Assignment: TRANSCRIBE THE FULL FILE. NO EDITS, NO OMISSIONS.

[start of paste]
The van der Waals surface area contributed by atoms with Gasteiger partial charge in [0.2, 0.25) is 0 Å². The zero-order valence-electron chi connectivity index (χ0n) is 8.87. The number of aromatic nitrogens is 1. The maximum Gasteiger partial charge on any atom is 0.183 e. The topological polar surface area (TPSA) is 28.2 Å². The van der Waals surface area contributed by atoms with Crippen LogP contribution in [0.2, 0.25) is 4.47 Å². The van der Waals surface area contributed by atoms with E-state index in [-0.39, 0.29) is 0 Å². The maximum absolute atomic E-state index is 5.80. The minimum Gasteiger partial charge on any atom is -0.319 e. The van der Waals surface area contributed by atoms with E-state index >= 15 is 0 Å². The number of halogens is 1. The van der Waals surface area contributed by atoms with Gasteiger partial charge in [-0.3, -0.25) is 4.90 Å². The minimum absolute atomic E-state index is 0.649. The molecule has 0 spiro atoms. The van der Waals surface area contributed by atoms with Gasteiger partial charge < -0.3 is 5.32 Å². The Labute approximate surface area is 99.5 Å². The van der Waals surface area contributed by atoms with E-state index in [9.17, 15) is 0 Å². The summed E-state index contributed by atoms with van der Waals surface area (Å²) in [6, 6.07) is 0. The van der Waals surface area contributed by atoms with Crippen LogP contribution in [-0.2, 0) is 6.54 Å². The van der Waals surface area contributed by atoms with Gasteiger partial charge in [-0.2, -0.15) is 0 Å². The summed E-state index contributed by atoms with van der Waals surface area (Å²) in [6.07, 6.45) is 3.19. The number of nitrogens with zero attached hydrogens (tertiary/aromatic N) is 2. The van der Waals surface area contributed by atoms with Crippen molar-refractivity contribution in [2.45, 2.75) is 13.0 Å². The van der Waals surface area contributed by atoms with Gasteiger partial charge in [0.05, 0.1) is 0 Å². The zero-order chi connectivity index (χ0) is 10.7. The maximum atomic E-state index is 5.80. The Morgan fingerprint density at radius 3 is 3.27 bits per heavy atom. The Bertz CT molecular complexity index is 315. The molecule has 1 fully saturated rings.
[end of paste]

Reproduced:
The van der Waals surface area contributed by atoms with Gasteiger partial charge in [0.2, 0.25) is 0 Å². The zero-order valence-electron chi connectivity index (χ0n) is 8.87. The number of aromatic nitrogens is 1. The maximum Gasteiger partial charge on any atom is 0.183 e. The topological polar surface area (TPSA) is 28.2 Å². The van der Waals surface area contributed by atoms with Crippen LogP contribution in [0.2, 0.25) is 4.47 Å². The van der Waals surface area contributed by atoms with E-state index in [-0.39, 0.29) is 0 Å². The maximum absolute atomic E-state index is 5.80. The minimum Gasteiger partial charge on any atom is -0.319 e. The van der Waals surface area contributed by atoms with E-state index >= 15 is 0 Å². The number of halogens is 1. The van der Waals surface area contributed by atoms with Gasteiger partial charge in [-0.3, -0.25) is 4.90 Å². The minimum absolute atomic E-state index is 0.649. The molecule has 0 spiro atoms. The van der Waals surface area contributed by atoms with Gasteiger partial charge < -0.3 is 5.32 Å². The Labute approximate surface area is 99.5 Å². The van der Waals surface area contributed by atoms with E-state index in [9.17, 15) is 0 Å². The summed E-state index contributed by atoms with van der Waals surface area (Å²) in [6, 6.07) is 0. The van der Waals surface area contributed by atoms with Crippen LogP contribution in [-0.2, 0) is 6.54 Å². The van der Waals surface area contributed by atoms with Gasteiger partial charge in [-0.2, -0.15) is 0 Å². The summed E-state index contributed by atoms with van der Waals surface area (Å²) in [6.07, 6.45) is 3.19. The number of nitrogens with zero attached hydrogens (tertiary/aromatic N) is 2. The van der Waals surface area contributed by atoms with Crippen molar-refractivity contribution in [2.45, 2.75) is 13.0 Å². The van der Waals surface area contributed by atoms with Gasteiger partial charge in [0.05, 0.1) is 0 Å². The zero-order chi connectivity index (χ0) is 10.7. The maximum atomic E-state index is 5.80. The Morgan fingerprint density at radius 3 is 3.27 bits per heavy atom. The Bertz CT molecular complexity index is 315. The molecule has 1 fully saturated rings.